Differing elevation levels, even tho all might be categorized as zone 9, causes me to wonder about the micro-climate of your Hibiscus which seems to really want to become established. And, I don't know which variety yours is. A zone 9, at certain elevations, can be too chilly this time of year, especially as nighttime temps dip. Your hibiscus may need some protection from that, maybe moreso, than it needs anymore fertilization. My feeling is that it may need help establishing itself at the root level and the new growth appearing on the above-ground portion of the Hibiscus, will follow ---eventually. New growth might be already noticed, but I'd still hold off on adding any more fert because of the fear of accidentally burning it while its still in a stressful state; and that colder nights could foul up its emergence from stress.

As the warmer nights come back to your area (depending on your elevation---lol!) with more frequency, with new growth becoming clearly evident and the described drooping (which might be caused by chillier nighttime temp) lessens down to non-existence; that means your tree is on its way to full recovery, and that'd be a better time to reconsider a fertilizer, generally speaking. Your tree is so special that I urge you to keep seeking opinion for it, and take only the advice which suits its specific needs the very best.

Hey, I just got an idea and hope this link works: Pheonix average monthly temps. If you don't live in that city, put your zip code in the search box, then scroll down toward the bottom of that page, and click the light blue bar labeled "Typical Weather". By doing that, you've just armed yourself with more AZ-wise know-how! :o) lol--'course you might have that info already.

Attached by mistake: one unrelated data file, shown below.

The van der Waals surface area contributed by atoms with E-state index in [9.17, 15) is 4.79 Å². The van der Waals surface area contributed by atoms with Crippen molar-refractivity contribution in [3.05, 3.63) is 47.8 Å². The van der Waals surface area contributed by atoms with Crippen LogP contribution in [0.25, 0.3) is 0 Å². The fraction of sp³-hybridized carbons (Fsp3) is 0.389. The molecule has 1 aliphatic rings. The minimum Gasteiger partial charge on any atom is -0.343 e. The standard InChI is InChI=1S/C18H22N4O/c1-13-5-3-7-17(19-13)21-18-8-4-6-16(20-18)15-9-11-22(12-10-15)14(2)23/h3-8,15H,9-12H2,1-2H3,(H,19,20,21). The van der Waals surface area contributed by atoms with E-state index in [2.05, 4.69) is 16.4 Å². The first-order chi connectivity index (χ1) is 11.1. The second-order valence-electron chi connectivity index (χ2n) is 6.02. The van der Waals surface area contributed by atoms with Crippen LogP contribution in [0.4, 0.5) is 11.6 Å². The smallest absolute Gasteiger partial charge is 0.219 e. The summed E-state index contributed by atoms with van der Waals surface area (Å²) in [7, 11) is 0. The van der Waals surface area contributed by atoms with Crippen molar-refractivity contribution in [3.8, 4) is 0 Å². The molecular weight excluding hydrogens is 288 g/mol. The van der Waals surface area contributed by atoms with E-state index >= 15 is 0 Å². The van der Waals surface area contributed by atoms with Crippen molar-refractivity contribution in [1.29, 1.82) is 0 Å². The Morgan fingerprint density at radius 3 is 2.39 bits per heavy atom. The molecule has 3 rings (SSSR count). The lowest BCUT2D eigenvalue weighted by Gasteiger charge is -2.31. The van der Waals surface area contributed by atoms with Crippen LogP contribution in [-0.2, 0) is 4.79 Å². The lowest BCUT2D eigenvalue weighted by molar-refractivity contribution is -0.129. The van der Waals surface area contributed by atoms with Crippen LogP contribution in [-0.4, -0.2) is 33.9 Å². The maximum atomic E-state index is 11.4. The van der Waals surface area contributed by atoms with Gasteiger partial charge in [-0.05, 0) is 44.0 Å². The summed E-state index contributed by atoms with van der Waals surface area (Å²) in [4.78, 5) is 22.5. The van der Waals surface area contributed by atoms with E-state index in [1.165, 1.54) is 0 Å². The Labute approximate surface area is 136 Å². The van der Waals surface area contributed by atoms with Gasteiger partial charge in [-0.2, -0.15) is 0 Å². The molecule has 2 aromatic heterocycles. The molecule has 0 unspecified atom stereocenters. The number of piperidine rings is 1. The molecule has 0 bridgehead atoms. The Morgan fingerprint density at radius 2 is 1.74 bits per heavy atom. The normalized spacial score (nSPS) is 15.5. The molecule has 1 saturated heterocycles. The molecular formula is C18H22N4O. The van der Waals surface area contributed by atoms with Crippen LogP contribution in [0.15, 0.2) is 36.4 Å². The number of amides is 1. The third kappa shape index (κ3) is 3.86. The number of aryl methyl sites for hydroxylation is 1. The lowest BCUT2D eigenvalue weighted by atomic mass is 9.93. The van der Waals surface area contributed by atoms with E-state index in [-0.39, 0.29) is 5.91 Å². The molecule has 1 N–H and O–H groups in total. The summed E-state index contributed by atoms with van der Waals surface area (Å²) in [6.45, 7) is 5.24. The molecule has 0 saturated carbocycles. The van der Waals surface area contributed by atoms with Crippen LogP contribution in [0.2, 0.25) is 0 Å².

One more link that might help you determine which type of Hibiscus yours is, meaning if you are unsure: tropical or perhaps not.

As the nighttime temps continue for now becoming cooler, even in my area of Florida, I noticed a couple of droopy leaves on my Hibiscuses (they're around nine years old; transplanted as young ones). We had a big wind whipping prior; may have been caused by that. But getting back to fertilizers....one of my neighbors fertilizes the heck outta her Hibiscuses, bam, bang, boom, all at once, I think twice a year and they've thrived for six years. Hers are double-blooming reds. Mine are double-bloom white, and if I were to fert like her, mine would burn like crazy mad, so they much prefer less amounts of fert more often and thrive as well. Both are tropical Hibiscus, in the same zone, except receive differing sun amounts, wind patterns, and watering times. lol---That's why I recommend you to keep seeking the precise knowledge you need for your exact type of Hibiscus in its unique location. Yours has such special meaning.

Hoping others will chime in with general or AZ advice.

Here is a link that might be useful: This is the kind I have.


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Another idea related to Drooping issue.